October 21, 2014 / Harper's
James Harkin
How did a terror organization considered too bloody for Al Qaeda morph into something like a government with its own territory—and with troops at the border of a NATO member state?
October 20, 2014 /
Misha Friedman
The Crimean Peninsula’s annexation by Russia means a return to the shadows for LGBT people who now face public prosecution.
October 20, 2014 / Untold Stories
Michelle Ferng
Older adults in Peru carry a disproportionate burden of disease yet they are least likely to receive appropriate quality care.
October 6, 2014
Tom Hundley
The cholera epidemic that hit Haiti four years ago bears some startling resemblances to one that devastated Manhattan two centuries earlier.
October 3, 2014 / Untold Stories
Sascha Garrey
Though there are more opportunities for the early detection of cervical cancer in Uganda, problems arise when women with advanced stages of the disease are referred for treatment.
October 3, 2014 / Untold Stories
Joshua Hammer
Abdel Kader Haidara earned much media attention for smuggling 377,000 manuscripts from Timbuktu during Al Qaeda's occupation. The real hero was his nephew, who repeatedly put his life on the line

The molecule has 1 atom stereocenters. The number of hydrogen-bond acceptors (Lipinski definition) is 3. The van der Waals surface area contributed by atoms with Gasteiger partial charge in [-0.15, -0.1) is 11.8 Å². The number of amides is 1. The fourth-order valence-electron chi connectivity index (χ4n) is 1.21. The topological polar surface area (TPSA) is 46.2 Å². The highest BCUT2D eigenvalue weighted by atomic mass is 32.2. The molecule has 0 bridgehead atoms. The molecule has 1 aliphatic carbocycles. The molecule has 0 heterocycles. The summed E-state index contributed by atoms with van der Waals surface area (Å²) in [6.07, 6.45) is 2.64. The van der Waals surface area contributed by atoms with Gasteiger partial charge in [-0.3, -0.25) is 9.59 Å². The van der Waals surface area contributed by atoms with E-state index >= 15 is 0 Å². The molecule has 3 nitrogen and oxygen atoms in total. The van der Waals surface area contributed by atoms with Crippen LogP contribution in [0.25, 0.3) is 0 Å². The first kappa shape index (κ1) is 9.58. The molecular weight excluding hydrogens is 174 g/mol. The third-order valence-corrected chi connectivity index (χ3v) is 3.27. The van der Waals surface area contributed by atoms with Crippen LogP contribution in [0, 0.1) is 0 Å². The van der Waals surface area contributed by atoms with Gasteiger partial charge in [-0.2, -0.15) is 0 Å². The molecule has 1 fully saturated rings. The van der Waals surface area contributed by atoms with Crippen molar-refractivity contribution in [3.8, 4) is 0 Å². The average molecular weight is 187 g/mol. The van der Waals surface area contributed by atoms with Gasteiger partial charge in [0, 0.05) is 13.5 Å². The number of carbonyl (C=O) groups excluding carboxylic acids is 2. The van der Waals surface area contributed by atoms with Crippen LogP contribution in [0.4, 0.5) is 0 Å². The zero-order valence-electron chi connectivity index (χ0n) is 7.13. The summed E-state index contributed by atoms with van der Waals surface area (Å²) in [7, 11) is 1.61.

October 3, 2014 / CQ Roll Call
Philip Brasher
Despite dangers, the promise of reaching the United States is so intense that it’s driving a shocking surge in migration by Central American children unaccompanied by their parents.
October 3, 2014 / The Ecologist
Dimiter Kenarov
Ukraine's Priazovskii National Park epitomizes the problems faced by the world's natural areas as it contends with inadequate funding and illegal hunting. Not to mention the war.
October 3, 2014 / Untold Stories
Britton Nagy
Therapy, growth, and rehabilitation exist in many forms at Bastøy Prison. Inmate Jonas, serving an 18-year sentence for murder, shares his experience.
October 3, 2014 / Untold Stories
Selin Thomas
Hatay, a region that has experienced a confluence of religion, ethnicity and race for thousands of years, is now dominated by an influx of Syrian refugees, increasing sectarian tensions.
October 3, 2014 / Untold Stories
Misha Friedman
Russian law prohibiting the dissemination of "homosexual propaganda" to minors claims its first victims: a small weekly newspaper ordered to pay a hefty fine and a teacher fired from his job.
September 30, 2014 / Untold Stories
Robert Eric Shoemaker
Rising waters and the death of the arts in Venice are often viewed as “natural processes in the lagoon.” Can we stem the tide?
September 30, 2014 / Untold Stories
Tom Clement
In Sikkim, India, the the victimization of the anti-mega dam activists has politicized hydropower development and transformed the government into what some call a "benign dictatorship."

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